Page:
Not all snoozes are created equal, at least when it comes to different days of the week.
That's the takeaway from a recent survey by Sleep Cycle, a popular iOS sleep tracker and smart alarm clock app. The team behind Sleep Cycle recently gathered data from 941,300 app users across 50 different countries to learn about just how much the world's sleeping habits differ on a day-to-day basis. While many of the findings reinforce common presumptions about certain days of the week, some of them might surprise you.
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When it came to the United States specifically, it was evident our sleeping habits contribute to why we all hate Mondays so much. Americans not only log the least amount of sleep for the week on Sunday night -- an average of seven hours and one minute -- but also wake up 21 minutes earlier than normal on Monday mornings.
Conversely, U.S. residents sleep an average of 28 minutes more on Saturday nights than any other day of the week.
However, when it comes to sleep quality -- meaning fewer wake-ups and restless moments in the middle of the night -- an unexpected day takes the cake. We actually sleep best on Wednesday nights, so maybe we should give Hump Day a little more credit.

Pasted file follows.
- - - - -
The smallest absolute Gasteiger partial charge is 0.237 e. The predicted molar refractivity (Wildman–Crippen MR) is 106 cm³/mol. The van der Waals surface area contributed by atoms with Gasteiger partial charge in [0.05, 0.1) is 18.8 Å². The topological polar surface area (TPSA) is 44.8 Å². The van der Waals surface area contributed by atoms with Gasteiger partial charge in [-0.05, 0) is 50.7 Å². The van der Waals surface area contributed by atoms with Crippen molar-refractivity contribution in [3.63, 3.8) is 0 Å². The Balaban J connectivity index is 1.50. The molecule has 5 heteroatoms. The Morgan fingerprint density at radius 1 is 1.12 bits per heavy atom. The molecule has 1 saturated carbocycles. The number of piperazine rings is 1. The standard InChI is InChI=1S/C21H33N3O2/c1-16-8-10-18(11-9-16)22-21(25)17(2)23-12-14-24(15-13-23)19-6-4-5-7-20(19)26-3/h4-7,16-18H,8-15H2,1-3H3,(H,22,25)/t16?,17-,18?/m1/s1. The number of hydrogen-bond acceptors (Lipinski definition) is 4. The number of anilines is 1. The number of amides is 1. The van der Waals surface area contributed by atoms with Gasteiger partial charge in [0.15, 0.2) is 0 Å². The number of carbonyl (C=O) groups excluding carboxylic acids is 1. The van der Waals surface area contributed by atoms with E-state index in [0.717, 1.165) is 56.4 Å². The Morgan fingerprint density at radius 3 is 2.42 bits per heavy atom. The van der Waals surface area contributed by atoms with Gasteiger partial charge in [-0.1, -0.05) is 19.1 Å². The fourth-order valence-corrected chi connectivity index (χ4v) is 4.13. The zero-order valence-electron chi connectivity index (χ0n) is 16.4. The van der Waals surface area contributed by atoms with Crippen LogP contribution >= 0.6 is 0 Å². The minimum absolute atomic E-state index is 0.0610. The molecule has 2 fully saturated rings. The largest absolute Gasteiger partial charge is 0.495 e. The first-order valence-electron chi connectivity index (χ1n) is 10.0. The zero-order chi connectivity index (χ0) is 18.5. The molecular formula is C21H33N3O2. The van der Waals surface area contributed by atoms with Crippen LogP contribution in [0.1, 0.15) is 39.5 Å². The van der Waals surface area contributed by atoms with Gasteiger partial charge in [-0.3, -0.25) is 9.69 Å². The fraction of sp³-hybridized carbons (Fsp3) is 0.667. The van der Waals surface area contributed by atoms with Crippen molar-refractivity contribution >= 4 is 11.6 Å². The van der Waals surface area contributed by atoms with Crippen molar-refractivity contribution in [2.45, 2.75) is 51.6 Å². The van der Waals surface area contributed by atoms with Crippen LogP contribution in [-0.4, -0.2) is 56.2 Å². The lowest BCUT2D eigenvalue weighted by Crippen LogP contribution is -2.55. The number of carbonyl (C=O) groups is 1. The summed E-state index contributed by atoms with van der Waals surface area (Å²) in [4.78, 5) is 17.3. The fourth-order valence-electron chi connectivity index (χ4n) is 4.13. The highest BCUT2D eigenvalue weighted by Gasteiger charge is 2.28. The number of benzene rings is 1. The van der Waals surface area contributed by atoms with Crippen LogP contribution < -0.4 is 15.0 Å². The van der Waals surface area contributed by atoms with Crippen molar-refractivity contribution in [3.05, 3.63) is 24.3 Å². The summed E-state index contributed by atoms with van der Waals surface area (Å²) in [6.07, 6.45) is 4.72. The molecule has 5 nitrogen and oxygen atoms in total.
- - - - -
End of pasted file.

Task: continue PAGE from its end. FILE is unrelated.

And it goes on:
The survey also found we're pretty grumpy people when it comes to pulling ourselves out of bed in the morning. On a scale for which 0 percent is the worst mood and 100 percent the best, our collective mood measures right around 60 percent on most mornings. We tend to be slightly worse off on Tuesdays, but clearly feel better rising on Fridays, spiking above 65 percent. Perhaps that's because, on average, we don't wake up on Friday mornings until 8:24 a.m. Cheers to the weekend!
Sleep Cycle uses an accelerometer to track every phase of a user's sleep through the course of a given night. It does require keeping your phone in bed, but the app is able to pick up on when you are in a lighter sleep period, at which point it sounds your morning alarm to make waking up feel as natural as possible (so long, sleep inertia). It also eliminates the fear of sleeping in too much, because each user sets a 30-minute time window for the app to find that sweet spot of light sleep for waking up.
Curious to learn more? Check out the comprehensive global data on weekly sleep patterns in the slideshow below.
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